February 2011

Barbara J. King


Reading Restless Nature: Wildbranch and Nature Stories

A paradox, it is: For all that I feel quieted and calmed by time in the natural world -- observing baboons on the Kenyan savanna, gazing at buffalo in Yellowstone National Park, or just hanging outdoors with our rescued cats -- I often feel restless and jumpy when reading about nature.  

For the first clump of essays or initial set of chapters, I’m quite okay. Flooded by awe for the lovingly described orchid, the poetically imagined tree, the blue-egg-under-cathedral-sky poem, I admire nature writers’ powers to mine the magic in our world.  

But then it becomes like that time I found the chocolate macaroon in the Venetian Hotel in Las Vegas. Much earlier, I’d pilgrimaged to the famous Laduree in Paris, but unaccountably failed to select one of their signature macaroons. For years I pined for that lost macaroon. And then, wandering along the faux canals of the Venetian, watching the tourist-heavy gondolas pole past nearby, I stumbled upon Bouchon Bakery. Here was the real thing. My eyes closed and my soul flew open when I tasted that chocolate macaroon. Yet I wanted only one: one piece of sweet perfection.

When reading the essays and poems in Wildbranch: An Anthology of Nature, Environmental, and Place-based Writing, edited by conservation botanist Florence Caplow and Professor of English and Women’s Studies Susan A. Cohen, and that emerges from a long-established writing workshop of the same name, I adored the stellar writing and yet craved it only in small bits.  

Let’s start with the lovingly described orchid. Hiking the Fakahatchee Sound in Florida, Linda Maree comes upon a rare ghost orchid: “It grows in the wild almost nowhere else on the planet. It dances before you now, its white frog leg petals dangling from a shoot so thin it is barely visible, even in the daytime. At night, the flowers seem to hover in the air, tiny apparitions… Beyond appreciation now, you’re absolutely smitten.”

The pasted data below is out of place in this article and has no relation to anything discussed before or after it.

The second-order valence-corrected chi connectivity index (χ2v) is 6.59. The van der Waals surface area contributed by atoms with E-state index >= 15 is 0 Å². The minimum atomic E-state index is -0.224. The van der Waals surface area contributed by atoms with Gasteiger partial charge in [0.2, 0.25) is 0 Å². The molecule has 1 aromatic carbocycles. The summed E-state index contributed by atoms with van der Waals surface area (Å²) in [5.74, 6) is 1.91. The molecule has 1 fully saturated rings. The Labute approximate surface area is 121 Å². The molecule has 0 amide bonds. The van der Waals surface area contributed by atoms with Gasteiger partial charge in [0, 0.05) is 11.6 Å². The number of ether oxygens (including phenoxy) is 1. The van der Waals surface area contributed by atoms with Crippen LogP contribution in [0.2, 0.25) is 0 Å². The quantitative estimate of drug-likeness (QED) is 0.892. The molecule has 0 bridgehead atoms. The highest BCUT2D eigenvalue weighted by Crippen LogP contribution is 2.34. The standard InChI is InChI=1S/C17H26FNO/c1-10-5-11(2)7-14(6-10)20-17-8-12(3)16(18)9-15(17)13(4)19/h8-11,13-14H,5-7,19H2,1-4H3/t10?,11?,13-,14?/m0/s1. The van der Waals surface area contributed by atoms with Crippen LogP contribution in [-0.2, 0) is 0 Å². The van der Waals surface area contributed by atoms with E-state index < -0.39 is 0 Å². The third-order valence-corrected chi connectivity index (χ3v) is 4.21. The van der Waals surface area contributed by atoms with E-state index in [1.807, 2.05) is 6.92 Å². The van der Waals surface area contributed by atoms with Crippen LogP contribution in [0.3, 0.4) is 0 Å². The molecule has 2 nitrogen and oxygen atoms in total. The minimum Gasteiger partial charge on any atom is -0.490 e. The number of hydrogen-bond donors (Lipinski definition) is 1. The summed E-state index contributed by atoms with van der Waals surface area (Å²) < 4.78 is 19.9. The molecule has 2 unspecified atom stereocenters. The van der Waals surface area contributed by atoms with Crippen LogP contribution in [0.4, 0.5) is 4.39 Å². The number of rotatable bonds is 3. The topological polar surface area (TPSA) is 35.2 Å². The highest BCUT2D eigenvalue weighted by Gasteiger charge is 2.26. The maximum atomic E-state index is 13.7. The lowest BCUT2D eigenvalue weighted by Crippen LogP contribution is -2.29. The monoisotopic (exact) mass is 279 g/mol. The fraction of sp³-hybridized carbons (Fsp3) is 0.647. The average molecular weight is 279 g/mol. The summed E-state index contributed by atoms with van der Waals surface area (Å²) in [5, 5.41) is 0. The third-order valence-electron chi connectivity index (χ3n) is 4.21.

Maree’s conveyed sense of place -- the thick-vined, waist-deep water trails of humid south Florida -- is strong enough to carry her sense of wonder. It’s just that the next writer and the next too offer their own burdens of wonder. Dip into this volume in judicial doses. There are five segments -- Intimacy; Speaking of Place; What Comes from the Land; On Perceiving and Knowing; and For the Children/For the Future -- but I recommend a willy-nilly reading, following themes of your own devising. That’s what I did.

Backed by my family’s love of the desert Southwest, I sought eagerly the xeric entries. The palate of reds in Simmons B. Buntin’s ode to southern Utah caused me to read aloud for the sheer pleasures of sound: “Burgundy then magenta then scarlet. In the distance: cliffs and spires of vermillion, rose, salmon, garnet -- too many reds to count, more than my camera can claim or decipher.” Invoking the science of chromatography, Buntin constructs a passage about the red of desire flipping into the blue of serenity that brings a novel grasp of nature’s colors.

G. Davies Jandrey’s description of her stifling stint in a blind during a bighorn-sheep census conveys the microworlds present in the Cabeza Prieta Wildlife Refuge near Arizona’s border with Mexico. Inside a saguaro cactus’s rib cell, five by five by five, Jandrey sits in 111-degree heat. Seeing no sheep, she meets instead velvet ants and centipedes and writes them into intriguing companionship.  

Traveling east, away from her California-desert upbringing, Rachel Shaw writes, “The tropes of our national culture, the dreams of brilliant autumn and lazy watermelon summers, were as foreign a country to me as the red rock and dusty chaparral would have been to my pioneering ancestors. The vegetative Crayolas in my childhood box were olives and pines, and the bright light green of new spring growth. The strange waxy Green, the green of a thousand Midwestern childhoods, had no place in mine.” Shaw evokes a United States whose topography resists homogenization, even in the leveling decades of television (and now computers).